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25th September 2020

Automated driving could be on the way sooner than we think

It was announced in mid-August that the Government has launched a call for evidence on the use of automated driving systems.

This comes after it was revealed that Automated Lane Keeping Systems (ALKS) could be introduced into the UK market from Spring 2021. The Government’s consultation will assess whether these systems will truly make driving safer, easier and smoother for drivers.

Automated driving

What is ALKS?

An Automatic Lane Keeping System (ALKS) will steer a vehicle within a lane for extended periods of times. Whilst driving, the ALKS will often require a driver to take control of the car when prompted.

According to estimates, these automated systems could help to prevent around 47,000 serious accidents and save 3,900 lives on the roads over the next ten years.

One of the consultation’s main focuses will be whether or not these systems can be implemented under the current legal framework, as well as whether cars with these systems should be classed as an automated vehicle (therefore placing any safety responsibility with the technology company rather than the driver themselves).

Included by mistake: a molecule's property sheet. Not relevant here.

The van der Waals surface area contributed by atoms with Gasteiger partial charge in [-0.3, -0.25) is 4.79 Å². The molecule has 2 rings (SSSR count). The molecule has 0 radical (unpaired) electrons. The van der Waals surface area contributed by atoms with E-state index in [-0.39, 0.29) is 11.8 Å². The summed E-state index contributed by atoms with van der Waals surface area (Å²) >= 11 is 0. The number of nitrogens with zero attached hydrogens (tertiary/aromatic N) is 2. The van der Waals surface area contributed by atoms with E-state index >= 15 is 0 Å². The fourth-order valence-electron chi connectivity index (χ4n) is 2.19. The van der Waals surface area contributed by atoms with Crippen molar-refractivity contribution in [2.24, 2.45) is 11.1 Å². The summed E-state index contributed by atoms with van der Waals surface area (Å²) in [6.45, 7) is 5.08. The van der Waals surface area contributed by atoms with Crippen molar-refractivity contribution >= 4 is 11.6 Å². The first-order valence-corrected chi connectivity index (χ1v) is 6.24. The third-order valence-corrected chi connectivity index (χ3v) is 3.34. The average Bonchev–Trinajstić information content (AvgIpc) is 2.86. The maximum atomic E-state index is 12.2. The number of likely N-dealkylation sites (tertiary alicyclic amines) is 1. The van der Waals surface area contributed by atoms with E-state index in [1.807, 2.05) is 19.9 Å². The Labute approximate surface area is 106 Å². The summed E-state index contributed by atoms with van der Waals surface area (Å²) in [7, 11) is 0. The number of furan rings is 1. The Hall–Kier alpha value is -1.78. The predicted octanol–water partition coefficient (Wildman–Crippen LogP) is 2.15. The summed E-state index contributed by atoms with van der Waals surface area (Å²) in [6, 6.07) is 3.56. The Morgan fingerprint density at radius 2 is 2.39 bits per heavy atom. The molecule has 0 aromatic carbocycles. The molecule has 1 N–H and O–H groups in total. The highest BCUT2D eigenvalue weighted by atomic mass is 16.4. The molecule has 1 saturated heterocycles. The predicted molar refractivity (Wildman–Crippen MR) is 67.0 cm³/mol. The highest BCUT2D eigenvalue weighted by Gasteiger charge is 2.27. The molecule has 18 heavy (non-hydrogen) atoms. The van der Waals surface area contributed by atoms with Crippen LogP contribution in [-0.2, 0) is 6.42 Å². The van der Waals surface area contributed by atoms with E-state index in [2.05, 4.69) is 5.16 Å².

Initial considerations during the consultation will look at using this feature at lower speeds and within specific situations, before moving onto proposals that will allow motorists to use this technology at speeds of up to 70mph.

The UK public has been encouraged to voice their opinions and concerns on ALKS technology when the consultation commences, as this will ensure that they are able to ‘help shape future policy’.

Following this, a further consultation will take place in late 2020 to consider changes to The Highway Code. For both, a summary of responses will be published later in the year.

More information on the consultation can be found here.

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